UM spokesman Rick Fitzgerald said he was limited by what he could say due to the ongoing investigation being conducted by a law firm hired by the university, WilmerHale.
"We have great admiration for all of the former U-M athletes and students who are bravely stepping forward to share their stories," Fitzgerald said in an email. "We also have great confidence in the ability of the WilmerHale law firm to conduct an independent investigation into these allegations. WilmerHale’s mission is to follow the facts wherever they may lead."
Hicks was 18 when he moved to Ann Arbor in 1974 to play football for UM.
After playing for the Wolverines, Hicks played for the Toronto Argonauts of the Canadian Football League, and two NFL teams, the San Francisco 49ers and the Indianapolis Colts. He won the Super Bowl twice with the 49ers.
But he said Wednesday that he suppressed what happened to him while he was at UM and under the care of Anderson, who was team doctor for the UM Athletic Department.
"What happened in that room with Dr. Anderson, I have no words for," said Hicks. "I know something was happening was kind of strange, and I even questioned it. He said, 'It's part of the process.' So I felt that I had to suck it up. I am going to be a Michigan Man, this is part of it."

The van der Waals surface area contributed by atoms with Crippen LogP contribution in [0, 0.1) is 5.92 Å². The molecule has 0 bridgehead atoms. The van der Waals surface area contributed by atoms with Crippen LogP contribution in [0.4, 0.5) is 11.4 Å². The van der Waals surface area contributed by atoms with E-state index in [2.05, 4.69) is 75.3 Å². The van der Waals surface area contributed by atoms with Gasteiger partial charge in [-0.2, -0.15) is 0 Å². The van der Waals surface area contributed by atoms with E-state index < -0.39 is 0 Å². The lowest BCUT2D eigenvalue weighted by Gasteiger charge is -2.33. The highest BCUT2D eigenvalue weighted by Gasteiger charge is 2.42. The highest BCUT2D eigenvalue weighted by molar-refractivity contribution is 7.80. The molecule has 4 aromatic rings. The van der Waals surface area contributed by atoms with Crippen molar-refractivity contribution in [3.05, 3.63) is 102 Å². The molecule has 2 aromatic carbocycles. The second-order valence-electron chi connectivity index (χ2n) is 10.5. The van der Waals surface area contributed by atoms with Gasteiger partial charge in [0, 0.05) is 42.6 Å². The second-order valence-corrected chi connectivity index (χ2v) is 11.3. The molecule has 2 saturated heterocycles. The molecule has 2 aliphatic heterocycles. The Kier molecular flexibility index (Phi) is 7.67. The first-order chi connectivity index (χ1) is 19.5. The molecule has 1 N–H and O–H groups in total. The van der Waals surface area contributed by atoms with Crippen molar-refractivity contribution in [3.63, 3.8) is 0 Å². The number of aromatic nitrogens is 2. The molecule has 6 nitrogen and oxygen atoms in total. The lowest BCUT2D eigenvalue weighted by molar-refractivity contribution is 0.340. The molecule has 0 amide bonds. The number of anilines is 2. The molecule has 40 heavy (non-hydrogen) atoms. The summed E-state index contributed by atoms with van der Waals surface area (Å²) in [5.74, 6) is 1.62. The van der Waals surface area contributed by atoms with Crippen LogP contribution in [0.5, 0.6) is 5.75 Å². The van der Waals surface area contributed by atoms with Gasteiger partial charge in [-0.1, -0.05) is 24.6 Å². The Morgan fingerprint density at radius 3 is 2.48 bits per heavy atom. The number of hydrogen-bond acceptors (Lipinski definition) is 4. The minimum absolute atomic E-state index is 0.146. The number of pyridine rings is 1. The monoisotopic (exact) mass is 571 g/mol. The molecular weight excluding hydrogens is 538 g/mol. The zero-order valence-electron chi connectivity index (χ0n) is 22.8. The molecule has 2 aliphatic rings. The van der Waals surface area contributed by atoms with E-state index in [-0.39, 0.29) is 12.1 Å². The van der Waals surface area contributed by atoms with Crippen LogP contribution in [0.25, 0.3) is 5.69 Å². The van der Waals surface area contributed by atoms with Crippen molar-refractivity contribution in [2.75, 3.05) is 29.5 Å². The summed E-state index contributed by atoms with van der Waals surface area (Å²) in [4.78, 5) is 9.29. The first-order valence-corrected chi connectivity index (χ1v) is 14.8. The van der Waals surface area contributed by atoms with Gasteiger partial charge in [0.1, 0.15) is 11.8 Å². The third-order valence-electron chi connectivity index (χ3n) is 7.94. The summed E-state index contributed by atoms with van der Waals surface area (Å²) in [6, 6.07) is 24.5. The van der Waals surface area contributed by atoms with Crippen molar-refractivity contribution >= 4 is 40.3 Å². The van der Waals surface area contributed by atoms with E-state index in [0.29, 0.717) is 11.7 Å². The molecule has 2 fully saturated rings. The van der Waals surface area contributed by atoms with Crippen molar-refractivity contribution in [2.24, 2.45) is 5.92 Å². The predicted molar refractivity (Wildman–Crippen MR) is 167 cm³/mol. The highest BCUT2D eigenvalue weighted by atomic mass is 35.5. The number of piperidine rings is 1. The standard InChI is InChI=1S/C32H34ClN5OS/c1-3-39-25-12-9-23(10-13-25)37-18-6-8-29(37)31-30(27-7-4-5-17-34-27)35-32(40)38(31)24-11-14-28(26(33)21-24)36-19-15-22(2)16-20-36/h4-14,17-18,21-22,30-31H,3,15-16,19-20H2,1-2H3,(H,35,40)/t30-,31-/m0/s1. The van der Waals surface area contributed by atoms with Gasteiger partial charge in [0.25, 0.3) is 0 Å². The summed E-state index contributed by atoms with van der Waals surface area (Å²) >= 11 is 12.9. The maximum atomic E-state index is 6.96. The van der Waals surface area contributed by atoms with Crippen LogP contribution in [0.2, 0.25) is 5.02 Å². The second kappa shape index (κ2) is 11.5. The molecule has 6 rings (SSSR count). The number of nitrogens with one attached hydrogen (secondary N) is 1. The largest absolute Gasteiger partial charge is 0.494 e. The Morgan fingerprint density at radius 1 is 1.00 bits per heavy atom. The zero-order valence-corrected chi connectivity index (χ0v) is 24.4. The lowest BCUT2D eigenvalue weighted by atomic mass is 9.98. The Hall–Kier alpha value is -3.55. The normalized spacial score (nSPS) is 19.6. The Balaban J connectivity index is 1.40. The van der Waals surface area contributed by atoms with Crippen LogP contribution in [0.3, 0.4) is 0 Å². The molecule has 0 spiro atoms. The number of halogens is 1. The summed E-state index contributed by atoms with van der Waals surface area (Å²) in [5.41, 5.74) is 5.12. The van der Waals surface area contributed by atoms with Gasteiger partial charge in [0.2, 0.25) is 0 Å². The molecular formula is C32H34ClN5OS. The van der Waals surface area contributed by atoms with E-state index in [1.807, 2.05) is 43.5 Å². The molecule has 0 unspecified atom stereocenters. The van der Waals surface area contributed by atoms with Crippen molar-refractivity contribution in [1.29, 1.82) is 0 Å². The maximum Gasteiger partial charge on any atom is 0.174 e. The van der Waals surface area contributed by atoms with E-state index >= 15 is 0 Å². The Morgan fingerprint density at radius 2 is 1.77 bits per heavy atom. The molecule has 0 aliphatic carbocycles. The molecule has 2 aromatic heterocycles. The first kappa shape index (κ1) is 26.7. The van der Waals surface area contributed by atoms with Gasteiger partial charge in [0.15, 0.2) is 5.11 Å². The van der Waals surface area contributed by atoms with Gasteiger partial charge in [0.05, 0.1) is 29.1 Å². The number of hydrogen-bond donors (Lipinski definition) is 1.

It wasn't until other men came forward that Hicks decided to add his voice to the those who have revealed their names and faces.
Hicks spoke of the promises made but not kept to Black Americans throughout history. He also touched on the death of George Floyd, a Black man who struggled to breathe as a white Minneapolis police officer knelt on his neck for nearly nine minutes May 25.
Richardson expanded on the narrative.
"The tension in our country in the past several months has been palpable: societal inequities, the pandemic, unemployment," he said. "There seems to be perfect storm for people who want to learn, to recognize what I, and people who look like me, have always known: Not all of our citizens are treated equally under the law."
In college he was a 6-foot-4-inch, 250-pound Black man, and no one might suspect he was a victim.
"While the data reflecting how Black men are discounted by the justice system is extremely disappointing, they are not at all surprising," said Richardson. "The good news is that this does not have to continue."
Grace French, a UM graduate and survivor of former Michigan State University physician and sexual predator Larry Nassar, also spoke at the press conference, calling UM's Anderson scandal a "repeat of the tragedy" that happened at MSU. Anderson used his power to abuse his victims and no one at UM addressed complaints that emerged over the decades he served, French said.
"There is a need to examine why these athletes weren't helped and no one stood up for them and instead chose to side with a white doctor," said French, a victim advocate who founded the Army of Survivors.
"I know that my sister survivors and I feel that our voices were heard partly because of our privilege, because we largely are a group of white middle and upper middle class, young females and our faces can draw sympathy," French said. "These survivors from UM deserve equal justice, opportunities to heal, a truly independent investigation and recognition of the year of trauma they have endured."